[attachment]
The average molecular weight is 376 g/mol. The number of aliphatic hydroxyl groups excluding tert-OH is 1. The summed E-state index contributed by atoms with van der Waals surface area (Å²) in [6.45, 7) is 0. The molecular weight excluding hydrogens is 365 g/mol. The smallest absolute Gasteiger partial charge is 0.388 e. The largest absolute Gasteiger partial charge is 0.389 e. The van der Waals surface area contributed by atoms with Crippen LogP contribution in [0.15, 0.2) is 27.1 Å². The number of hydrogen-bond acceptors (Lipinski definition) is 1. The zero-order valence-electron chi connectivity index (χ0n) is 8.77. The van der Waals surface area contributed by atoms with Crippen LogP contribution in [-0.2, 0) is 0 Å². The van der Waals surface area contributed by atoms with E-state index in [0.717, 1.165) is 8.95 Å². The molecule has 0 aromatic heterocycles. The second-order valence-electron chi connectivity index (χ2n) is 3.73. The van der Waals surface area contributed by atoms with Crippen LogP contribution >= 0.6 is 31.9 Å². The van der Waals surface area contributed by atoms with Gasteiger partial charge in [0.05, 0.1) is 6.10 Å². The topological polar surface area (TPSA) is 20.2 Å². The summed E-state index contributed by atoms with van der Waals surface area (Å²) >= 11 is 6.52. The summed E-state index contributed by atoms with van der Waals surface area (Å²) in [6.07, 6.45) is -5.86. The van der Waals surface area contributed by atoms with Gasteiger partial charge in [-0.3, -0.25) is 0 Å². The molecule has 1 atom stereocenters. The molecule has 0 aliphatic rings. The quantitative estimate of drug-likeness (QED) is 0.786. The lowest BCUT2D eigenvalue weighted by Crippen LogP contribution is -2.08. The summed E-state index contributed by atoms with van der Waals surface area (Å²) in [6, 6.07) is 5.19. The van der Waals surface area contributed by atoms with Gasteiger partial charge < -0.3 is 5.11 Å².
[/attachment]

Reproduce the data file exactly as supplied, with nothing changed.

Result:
The average molecular weight is 376 g/mol. The number of aliphatic hydroxyl groups excluding tert-OH is 1. The summed E-state index contributed by atoms with van der Waals surface area (Å²) in [6.45, 7) is 0. The molecular weight excluding hydrogens is 365 g/mol. The smallest absolute Gasteiger partial charge is 0.388 e. The largest absolute Gasteiger partial charge is 0.389 e. The van der Waals surface area contributed by atoms with Crippen LogP contribution in [0.15, 0.2) is 27.1 Å². The number of hydrogen-bond acceptors (Lipinski definition) is 1. The zero-order valence-electron chi connectivity index (χ0n) is 8.77. The van der Waals surface area contributed by atoms with Crippen LogP contribution in [-0.2, 0) is 0 Å². The van der Waals surface area contributed by atoms with E-state index in [0.717, 1.165) is 8.95 Å². The molecule has 0 aromatic heterocycles. The second-order valence-electron chi connectivity index (χ2n) is 3.73. The van der Waals surface area contributed by atoms with Crippen LogP contribution >= 0.6 is 31.9 Å². The van der Waals surface area contributed by atoms with Gasteiger partial charge in [0.05, 0.1) is 6.10 Å². The topological polar surface area (TPSA) is 20.2 Å². The summed E-state index contributed by atoms with van der Waals surface area (Å²) >= 11 is 6.52. The summed E-state index contributed by atoms with van der Waals surface area (Å²) in [6.07, 6.45) is -5.86. The van der Waals surface area contributed by atoms with Gasteiger partial charge in [-0.3, -0.25) is 0 Å². The molecule has 1 atom stereocenters. The molecule has 0 aliphatic rings. The quantitative estimate of drug-likeness (QED) is 0.786. The lowest BCUT2D eigenvalue weighted by Crippen LogP contribution is -2.08. The summed E-state index contributed by atoms with van der Waals surface area (Å²) in [6, 6.07) is 5.19. The van der Waals surface area contributed by atoms with Gasteiger partial charge < -0.3 is 5.11 Å².